EK: Bars demarcate a space, indicate limitation, divide something from something else – or more frequently, one person from other people. They thus indicate a clear hierarchy between the person looking and the person being looked at. I findit very interesting precisely because they create a dramatic boundary between people, but nevertheless leave both sides visible, which is crueller than having a wall which obscures and suppresses. Bars imprison but also protect – depending on which side we are standing. I use the motif of bars to emphasise or highlight some mental limi-tation. I build cages which cannot be seen. In a recent work (Work of Nature, Raster Gallery, 2011), I used them like the setting of a fictitious zoo or some kind of shelter, a natural science institute, which protects and confines at the same time.

MM: Do you perceive nature as a form of shelter?
EK: What dismays me about nature is its given quality, that it is a system based on survival at the expense of another. Unlike all possible social constructs, nothing can be done about it, which is for me unbearable.

MM: It is paradoxical that what dismays you, that natural given quality and purposefulness, has an aesthetic effect on man. Those bars can function both as décor and as restriction. However, what you struggle against, because you are unfree in your actual relationship to it, can bring to the audience a certain freedom of the imagination.

EK: I think nature is a very sophisticated and deceptive machine, both for the beauty it shows us and for the cold and precise logic of its functioning. For the Warsaw exhibition I deliberately used elements of bars and cages exactly as you mention – sometimes as an oppressive apparatus for the body, sometimes as decorative structures which break up or aestheticize the space.

MM: Your work often impinges on theatre either in the way an exhibition is installed, or, as now, as a dramatic form in the project prepared for the Sydney Biennale, Theatre of Speaking Objects. I think that scale is important in your “scenery”, and also that you never create a complete theatre set. It seems to me like a fragmentary material construction of a story.
EK: For me, a gallery space is never the impetus for creating work, although I attach great weight to how I handle it. But for the most part I try to build structured units in the gallery, which the space and the individual works and installation elements tie together and create a new hierarchy and correlation between things. As you say, scale is important for me, as is the relationship of the audience to the individual elements. Some of them compose the architecture of the exhibition and the viewer walks through them, others have a human scale and relate to the body as objects and properties, yet others offer insight in the form of models or drawings.

MM: Collages and drawings appear in almost all your installations. Viewing them provides another space with which the audience is confronted – in addition to the installational-theatrical-physical one. The audience moves within an environment, but at the same time, thanks to the drawings, can look at this environment (even at itself) from an overview, as it were.
EK: Drawing was always essential for me, and I still findit the most attractive medium. In exhibitions I try not to treat a drawing as a framed piece of paper on the wall, but as a motif that crosses from the wall into the space and is a part of the installation. I build various constructions for it and I create firm groups or constellations of motifs, between which there is an inner bond, and these are then presented to the visitor as a whole.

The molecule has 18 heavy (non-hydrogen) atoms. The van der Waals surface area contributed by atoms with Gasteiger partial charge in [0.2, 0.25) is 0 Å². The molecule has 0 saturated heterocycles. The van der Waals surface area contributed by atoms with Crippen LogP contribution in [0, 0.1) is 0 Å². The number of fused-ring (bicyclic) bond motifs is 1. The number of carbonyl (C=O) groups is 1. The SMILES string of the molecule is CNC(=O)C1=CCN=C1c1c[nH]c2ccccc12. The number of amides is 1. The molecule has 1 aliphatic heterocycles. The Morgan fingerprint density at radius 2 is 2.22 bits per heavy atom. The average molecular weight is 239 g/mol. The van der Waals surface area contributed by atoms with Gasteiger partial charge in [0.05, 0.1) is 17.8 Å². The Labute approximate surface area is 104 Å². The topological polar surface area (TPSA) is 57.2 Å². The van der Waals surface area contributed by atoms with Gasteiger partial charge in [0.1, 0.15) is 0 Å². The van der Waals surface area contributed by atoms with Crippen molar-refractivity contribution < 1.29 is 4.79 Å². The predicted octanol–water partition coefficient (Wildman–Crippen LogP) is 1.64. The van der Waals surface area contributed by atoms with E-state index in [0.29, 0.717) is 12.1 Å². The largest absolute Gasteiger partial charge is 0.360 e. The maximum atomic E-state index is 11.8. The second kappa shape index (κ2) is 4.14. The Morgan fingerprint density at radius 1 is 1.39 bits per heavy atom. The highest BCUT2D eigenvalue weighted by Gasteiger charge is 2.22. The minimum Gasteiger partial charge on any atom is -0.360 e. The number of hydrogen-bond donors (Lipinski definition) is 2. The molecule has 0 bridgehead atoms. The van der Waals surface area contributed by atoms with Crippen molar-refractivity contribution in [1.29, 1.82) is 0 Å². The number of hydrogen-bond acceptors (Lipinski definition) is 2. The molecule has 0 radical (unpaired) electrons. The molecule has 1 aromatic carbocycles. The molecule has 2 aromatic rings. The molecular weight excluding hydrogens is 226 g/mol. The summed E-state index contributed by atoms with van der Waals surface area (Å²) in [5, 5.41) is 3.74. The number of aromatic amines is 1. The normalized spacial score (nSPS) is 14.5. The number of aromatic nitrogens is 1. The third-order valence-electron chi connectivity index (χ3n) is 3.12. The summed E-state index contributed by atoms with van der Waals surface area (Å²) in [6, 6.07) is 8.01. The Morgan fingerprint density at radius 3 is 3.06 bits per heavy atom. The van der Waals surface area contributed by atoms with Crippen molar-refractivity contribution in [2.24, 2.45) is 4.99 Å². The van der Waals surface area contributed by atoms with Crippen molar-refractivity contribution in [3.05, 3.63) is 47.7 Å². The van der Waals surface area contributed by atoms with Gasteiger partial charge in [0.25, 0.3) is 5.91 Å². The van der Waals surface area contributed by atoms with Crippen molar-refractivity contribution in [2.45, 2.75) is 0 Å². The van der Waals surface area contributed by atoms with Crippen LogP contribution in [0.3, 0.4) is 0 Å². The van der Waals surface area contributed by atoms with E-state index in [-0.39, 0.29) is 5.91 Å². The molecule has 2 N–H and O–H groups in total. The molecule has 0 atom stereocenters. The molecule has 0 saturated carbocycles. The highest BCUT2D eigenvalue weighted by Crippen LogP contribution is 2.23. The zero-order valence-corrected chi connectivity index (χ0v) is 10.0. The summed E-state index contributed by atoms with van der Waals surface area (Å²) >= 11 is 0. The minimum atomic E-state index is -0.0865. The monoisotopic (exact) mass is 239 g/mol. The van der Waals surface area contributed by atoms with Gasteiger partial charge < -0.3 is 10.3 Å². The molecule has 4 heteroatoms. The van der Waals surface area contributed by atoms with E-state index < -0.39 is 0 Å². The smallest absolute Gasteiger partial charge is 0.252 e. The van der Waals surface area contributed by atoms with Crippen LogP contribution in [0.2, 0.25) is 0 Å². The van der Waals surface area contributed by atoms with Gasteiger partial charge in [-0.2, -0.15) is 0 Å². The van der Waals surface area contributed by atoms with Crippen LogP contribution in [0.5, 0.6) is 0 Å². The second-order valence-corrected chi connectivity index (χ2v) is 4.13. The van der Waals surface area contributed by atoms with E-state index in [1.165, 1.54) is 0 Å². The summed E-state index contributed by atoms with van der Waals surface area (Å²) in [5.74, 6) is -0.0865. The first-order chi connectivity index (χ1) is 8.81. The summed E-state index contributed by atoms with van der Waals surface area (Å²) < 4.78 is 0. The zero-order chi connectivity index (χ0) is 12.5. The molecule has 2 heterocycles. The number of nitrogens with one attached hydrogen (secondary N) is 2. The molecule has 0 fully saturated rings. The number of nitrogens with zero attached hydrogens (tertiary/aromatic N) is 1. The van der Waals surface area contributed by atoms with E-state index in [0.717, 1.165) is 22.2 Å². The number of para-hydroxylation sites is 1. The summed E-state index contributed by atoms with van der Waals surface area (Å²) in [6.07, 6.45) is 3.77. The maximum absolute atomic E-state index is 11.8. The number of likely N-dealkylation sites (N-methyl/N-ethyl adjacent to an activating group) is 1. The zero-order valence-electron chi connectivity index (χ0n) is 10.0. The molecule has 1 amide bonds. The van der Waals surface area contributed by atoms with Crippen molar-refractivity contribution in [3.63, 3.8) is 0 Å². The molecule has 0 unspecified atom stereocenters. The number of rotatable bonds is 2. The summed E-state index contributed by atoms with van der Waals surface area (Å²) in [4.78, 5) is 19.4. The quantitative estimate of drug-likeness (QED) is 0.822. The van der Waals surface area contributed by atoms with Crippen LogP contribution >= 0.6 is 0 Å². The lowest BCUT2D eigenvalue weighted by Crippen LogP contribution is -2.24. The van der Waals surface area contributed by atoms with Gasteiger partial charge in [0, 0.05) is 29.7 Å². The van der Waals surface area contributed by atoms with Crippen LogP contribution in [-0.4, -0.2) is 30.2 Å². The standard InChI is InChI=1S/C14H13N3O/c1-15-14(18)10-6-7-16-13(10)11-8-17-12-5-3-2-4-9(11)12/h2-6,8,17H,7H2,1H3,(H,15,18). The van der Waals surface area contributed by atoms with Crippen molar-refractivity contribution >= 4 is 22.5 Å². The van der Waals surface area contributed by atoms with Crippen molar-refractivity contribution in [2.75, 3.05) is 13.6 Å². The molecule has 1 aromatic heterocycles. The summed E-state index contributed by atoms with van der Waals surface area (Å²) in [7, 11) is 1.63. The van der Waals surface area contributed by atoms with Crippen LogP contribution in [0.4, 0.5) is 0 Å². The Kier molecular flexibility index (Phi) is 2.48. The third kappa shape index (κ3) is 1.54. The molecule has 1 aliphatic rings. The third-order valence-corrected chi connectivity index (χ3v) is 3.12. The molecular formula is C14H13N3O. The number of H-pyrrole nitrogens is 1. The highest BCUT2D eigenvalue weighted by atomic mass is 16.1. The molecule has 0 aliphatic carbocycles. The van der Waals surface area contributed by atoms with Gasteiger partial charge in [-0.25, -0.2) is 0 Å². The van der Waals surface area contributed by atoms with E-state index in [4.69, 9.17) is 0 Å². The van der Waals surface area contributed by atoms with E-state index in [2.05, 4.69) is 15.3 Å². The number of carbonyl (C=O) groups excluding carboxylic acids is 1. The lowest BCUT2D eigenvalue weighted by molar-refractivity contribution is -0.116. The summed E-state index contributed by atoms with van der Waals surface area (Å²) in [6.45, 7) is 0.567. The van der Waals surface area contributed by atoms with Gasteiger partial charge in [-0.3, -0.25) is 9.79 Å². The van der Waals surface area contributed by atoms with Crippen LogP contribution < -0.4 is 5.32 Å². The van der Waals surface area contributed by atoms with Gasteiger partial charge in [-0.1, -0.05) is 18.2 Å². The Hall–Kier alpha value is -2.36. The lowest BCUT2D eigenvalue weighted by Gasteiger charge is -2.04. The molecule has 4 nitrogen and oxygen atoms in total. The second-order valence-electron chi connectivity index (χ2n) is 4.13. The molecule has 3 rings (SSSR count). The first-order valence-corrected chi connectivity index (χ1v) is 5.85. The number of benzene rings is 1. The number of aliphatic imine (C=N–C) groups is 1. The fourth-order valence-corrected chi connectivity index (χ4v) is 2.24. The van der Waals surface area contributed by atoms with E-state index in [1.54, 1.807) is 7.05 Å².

MM: Transferring the model of theatre perspective into the exhibition space probably also allows you the materialisation of certain plans and layers.
EK: For the exhibition Unsigned (2011) in the Austrian Cultural Center, I created an extended theatre platform on which documents, photographs of patients, texts, drawings and collages about a psychiatric clinic and the Gugging Art Brut Center were installed one behind the other. The whole institution was then presented to the audience as a kind of spread-out jigsaw puzzle, a structured portrait of the clinic. The spectator progresses from the curtain and the motifs in the foreground into the backstage area, the last scene being the façade of the building.

MM: The stories in Theatre of Speaking Objects will be not just in the subtext of your objects of your objects and installations, but will be told by senior citizens, amateur performers whom you imprison in some of the objects – cupboards, chests, tables… What led you to this relationship?
EK: This twist doesn’t strike me as so remarkable, the storytelling will just be part of a more extensive work. Theatre of Speaking Objects focuses on a situation where, for various reasons, a person is not capable of expressing their own opinion or attitude freely. They are therefore enabled to speak and communicate with their surroundings through various mediators or props: for example, a mother presents her opinions through her son, an object tells the story of its owner and a puppet is used as a therapeutic aid in examining the personalities of children. The work will consist partly of several performances based on the model of participational, nonhierarchical theatre. Eight elderly/amateur actors will alternate on the podium during the performance and speak to the audience through pieces of furniture, geometrical shapes and other people. The aim will be to present little stories about human isolation and social detachment and to invite the audience to feel involved in the situation and want to influence it actively.


Eva Koťátková is a visual artist who won the 2007 Jindřich Chalupecký Award. She lives and works in Prague.

Markéta Magidová is an artist and art theorist.


EVA KOŤÁTKOVÁ, from the series Parallel Biography, 2011, installation of drawings and collages, 82 × 40 × 400 cm; from the series Re-education Machine, 2011, installation of drawings and collages, 150 × 20 × 80 cm; from the series Parallel Biography, 2011, installation of collages and books, 100 × 30 × 300 cm. Photo: author’s archive.


EVA KOŤÁTKOVÁ, Educational Model, 2009, installation, 3 × 6 × 8 m. Opposite: from the series Theatre of Speaking Objects, 2012, drawing and collage on paper, 21 × 29,7 cm, courtesy of the artist, the Meyer Riegger, Berlin, Karlsruhe.

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Markéta Magidová